David Bowie remembers Berlin: “I can’t express the feeling of freedom I felt there”

Bowie discusses Low, "Heroes" and Lodger in this 2001 archive feature

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Besides the looming shadow of Berlin and the aftershocks of cocaine psychosis, Bowie brought a more immediate set of troubles to the Low sessions. Bitter divorce proceedings with Angie, a looming custody battle over their son Joe, and ongoing wrangles with ex-manager Michael Lippman kept dragging him away to legal hearings in Paris. Angie even dropped by the studio with her new boyfriend, sparking a huge row with David. “They had a punch-up and started throwing bottles around,” Visconti later revealed. “David was going through a difficult period professionally and personally. To his credit, he didn’t put on a brave face.”

Brian Eno recently told Uncut that, while making Low, Bowie “was pretty much living at the edge of his nervous system… he was very, very upset. I felt desperately sorry for him going through that and trying to make a record. But as often happens, that translated into a sense of complete abandon in the work.”

Bowie now admits that “it was a dangerous period for me. I was at the end of my tether, physically and emotionally, and had serious doubts about my sanity. But this was in France. Overall, I get a sense of real optimism through the veils of despair from Low. I can hear myself struggling to get well.” Low is awash with anguish and despair, but catharsis, too. Some of its robotic, jerky vocal tracks contain the most emotionally naked lyrics of Bowie’s career, while the opiated disco-pop diamond “Sound And Vision” offers a sublime hymn to numb withdrawal: David later called it “an ultimate retreat song… I was going through dreadful times, wanting to be put in a little cold room with omnipotent blue on the walls and blinds on the windows.” Meanwhile, the traumatised funk of “Breaking Glass” contains a blood-chilling flashback to Bowie’s spirit-conjuring rituals in Hollywood: “Don’t look at the carpet / I drew something awful on it…”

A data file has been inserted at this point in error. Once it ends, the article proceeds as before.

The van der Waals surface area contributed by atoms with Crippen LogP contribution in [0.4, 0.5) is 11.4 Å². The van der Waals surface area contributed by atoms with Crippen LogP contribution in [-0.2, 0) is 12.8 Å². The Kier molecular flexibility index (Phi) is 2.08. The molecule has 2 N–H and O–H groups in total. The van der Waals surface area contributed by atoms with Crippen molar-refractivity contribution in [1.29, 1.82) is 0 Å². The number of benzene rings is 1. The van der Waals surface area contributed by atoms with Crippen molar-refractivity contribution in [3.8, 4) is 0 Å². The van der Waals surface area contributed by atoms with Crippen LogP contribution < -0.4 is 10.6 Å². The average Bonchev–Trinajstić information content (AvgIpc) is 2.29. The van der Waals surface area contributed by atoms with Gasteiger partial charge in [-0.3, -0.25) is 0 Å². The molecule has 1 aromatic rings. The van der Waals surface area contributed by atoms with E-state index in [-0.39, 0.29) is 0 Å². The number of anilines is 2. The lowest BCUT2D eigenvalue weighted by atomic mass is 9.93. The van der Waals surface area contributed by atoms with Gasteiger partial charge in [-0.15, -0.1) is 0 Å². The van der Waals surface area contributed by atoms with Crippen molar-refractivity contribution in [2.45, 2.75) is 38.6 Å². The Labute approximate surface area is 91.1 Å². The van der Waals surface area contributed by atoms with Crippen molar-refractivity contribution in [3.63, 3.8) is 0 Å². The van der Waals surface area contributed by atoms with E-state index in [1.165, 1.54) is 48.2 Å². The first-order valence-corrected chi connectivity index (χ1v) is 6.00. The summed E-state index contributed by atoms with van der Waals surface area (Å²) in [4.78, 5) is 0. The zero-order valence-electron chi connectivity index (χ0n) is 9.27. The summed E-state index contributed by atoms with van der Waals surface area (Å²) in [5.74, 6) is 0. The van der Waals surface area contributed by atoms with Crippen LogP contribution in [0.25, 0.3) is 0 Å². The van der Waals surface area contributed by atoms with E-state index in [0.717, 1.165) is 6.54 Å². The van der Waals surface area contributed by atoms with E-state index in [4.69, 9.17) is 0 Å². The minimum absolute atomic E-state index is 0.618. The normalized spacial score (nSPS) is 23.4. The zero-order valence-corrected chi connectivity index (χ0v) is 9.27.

Speaking of spirits, the Low sessions also suffered from supernatural visitations. Château d’Herouville contains two studios linked by a covered arcade, each named after former residents Frederic Chopin and George Sand. The ghosts of these doomed lovers are rumoured to patrol its rambling corridors. In fact, Bowie declined to sleep in the master bedroom because it seemed to be haunted. “It was a spooky place,” Bowie told us. “I did refuse one bedroom, as it felt impossibly cold in certain areas.”

Tony Visconti agrees. “There was certainly some strange energy in that château,” he explains. “The master bedroom had a very dark corner, next to the window ironically, that seemed to just suck light into it. It felt like it was haunted as all fuck. Eno claimed he was awakened every morning with someone shaking his shoulder. When he opened his eyes, no-one was there.”

Most of the band went home after completing their parts in just five days. Bowie, Eno, Visconti and Gardiner stayed on at the Château to add vocals, textures and overdubs. Rumours that alternative lyrics were recorded on some songs are denied by Bowie. But Visconti remembers, “David wrote a third verse to ‘Always Crashing In The Same Car’ and sang it in the style of Bob Dylan. It was done half in jest, but we were a little freaked as Dylan had been in that motorcycle accident and this seemed like bad taste, I guess. David asked me to erase it and I did.”


Eno’s contribution to Low is sometimes overstated. After all, instrumental tracks such as “Speed Of Life” and “A New Career In A New Town” use a muscular R’n’B backing, light years removed from Eno’s ambient blueprint for discreet, abstract background sound. A late arrival to the sessions, he shares the writing credits and, contrary to folklore, was not a producer. “My name is printed in the credits as co-producer with David on all the sleeves,” says an exasperated Visconti. “I don’t recall Brian ever setting the record straight.”

However, Eno’s streak of avant-garde anarchy was undeniably crucial to Bowie’s creative breakthrough on Low. It was Eno who suggested keeping demo versions rather than re-recording them: “Why fix it? It isn’t broken.” Pushing for a more “nervy and electronic” mood, he introduced radical new methods – including the notorious Oblique Strategies cards he devised with artist Peter Schmidt which contained such random instructions as “Honour your error as a hidden intention”, “Use unqualified people”, and so on.

Eno programmed the vintage machines on Low with quaintly Victorian names: Chamberlin, Rimmer, Tape Horn. He also worked up rough versions of “Subterraneans” and “Warszawa” without Bowie, the latter melody inspired by Visconti’s four-year-old son Morgan plonking three notes on the studio piano. The ambient Zen master reasoned that he could always pay for the studio time and use the tape elsewhere if David disliked the results.


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